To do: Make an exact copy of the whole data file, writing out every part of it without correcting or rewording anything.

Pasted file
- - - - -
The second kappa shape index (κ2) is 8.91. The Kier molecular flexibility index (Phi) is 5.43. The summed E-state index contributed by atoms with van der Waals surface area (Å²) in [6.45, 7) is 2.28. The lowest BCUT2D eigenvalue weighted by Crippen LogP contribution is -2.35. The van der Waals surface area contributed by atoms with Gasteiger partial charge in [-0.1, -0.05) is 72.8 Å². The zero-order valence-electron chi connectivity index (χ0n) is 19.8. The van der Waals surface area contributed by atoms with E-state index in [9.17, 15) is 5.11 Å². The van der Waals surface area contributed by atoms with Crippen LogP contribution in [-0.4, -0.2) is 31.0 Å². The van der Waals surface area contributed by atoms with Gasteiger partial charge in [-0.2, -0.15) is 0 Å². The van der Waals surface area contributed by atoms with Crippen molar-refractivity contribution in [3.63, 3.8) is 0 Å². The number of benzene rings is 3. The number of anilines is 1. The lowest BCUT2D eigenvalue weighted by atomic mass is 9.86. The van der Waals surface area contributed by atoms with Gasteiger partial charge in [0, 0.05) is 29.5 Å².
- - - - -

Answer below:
The second kappa shape index (κ2) is 8.91. The Kier molecular flexibility index (Phi) is 5.43. The summed E-state index contributed by atoms with van der Waals surface area (Å²) in [6.45, 7) is 2.28. The lowest BCUT2D eigenvalue weighted by Crippen LogP contribution is -2.35. The van der Waals surface area contributed by atoms with Gasteiger partial charge in [-0.1, -0.05) is 72.8 Å². The zero-order valence-electron chi connectivity index (χ0n) is 19.8. The van der Waals surface area contributed by atoms with E-state index in [9.17, 15) is 5.11 Å². The van der Waals surface area contributed by atoms with Crippen LogP contribution in [-0.4, -0.2) is 31.0 Å². The van der Waals surface area contributed by atoms with Gasteiger partial charge in [-0.2, -0.15) is 0 Å². The van der Waals surface area contributed by atoms with Crippen molar-refractivity contribution in [3.63, 3.8) is 0 Å². The number of benzene rings is 3. The number of anilines is 1. The lowest BCUT2D eigenvalue weighted by atomic mass is 9.86. The van der Waals surface area contributed by atoms with Gasteiger partial charge in [0, 0.05) is 29.5 Å².